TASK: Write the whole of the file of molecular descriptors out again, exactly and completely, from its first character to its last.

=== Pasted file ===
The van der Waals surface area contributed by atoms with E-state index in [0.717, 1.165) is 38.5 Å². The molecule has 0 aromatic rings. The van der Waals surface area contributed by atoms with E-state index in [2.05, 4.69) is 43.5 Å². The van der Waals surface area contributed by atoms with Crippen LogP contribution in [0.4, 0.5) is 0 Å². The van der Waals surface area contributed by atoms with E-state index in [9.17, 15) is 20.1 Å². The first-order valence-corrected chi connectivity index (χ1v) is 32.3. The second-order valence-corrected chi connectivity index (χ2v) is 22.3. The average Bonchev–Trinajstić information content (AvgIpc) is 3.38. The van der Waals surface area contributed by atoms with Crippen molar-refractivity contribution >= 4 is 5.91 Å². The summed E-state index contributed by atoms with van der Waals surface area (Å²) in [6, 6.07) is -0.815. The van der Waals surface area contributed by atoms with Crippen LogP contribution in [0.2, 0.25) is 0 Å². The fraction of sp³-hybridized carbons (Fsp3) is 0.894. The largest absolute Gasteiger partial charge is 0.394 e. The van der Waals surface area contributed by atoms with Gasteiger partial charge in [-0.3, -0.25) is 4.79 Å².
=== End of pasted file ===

The van der Waals surface area contributed by atoms with E-state index in [0.717, 1.165) is 38.5 Å². The molecule has 0 aromatic rings. The van der Waals surface area contributed by atoms with E-state index in [2.05, 4.69) is 43.5 Å². The van der Waals surface area contributed by atoms with Crippen LogP contribution in [0.4, 0.5) is 0 Å². The van der Waals surface area contributed by atoms with E-state index in [9.17, 15) is 20.1 Å². The first-order valence-corrected chi connectivity index (χ1v) is 32.3. The second-order valence-corrected chi connectivity index (χ2v) is 22.3. The average Bonchev–Trinajstić information content (AvgIpc) is 3.38. The van der Waals surface area contributed by atoms with Crippen molar-refractivity contribution >= 4 is 5.91 Å². The summed E-state index contributed by atoms with van der Waals surface area (Å²) in [6, 6.07) is -0.815. The van der Waals surface area contributed by atoms with Crippen LogP contribution in [0.2, 0.25) is 0 Å². The fraction of sp³-hybridized carbons (Fsp3) is 0.894. The largest absolute Gasteiger partial charge is 0.394 e. The van der Waals surface area contributed by atoms with Gasteiger partial charge in [-0.3, -0.25) is 4.79 Å².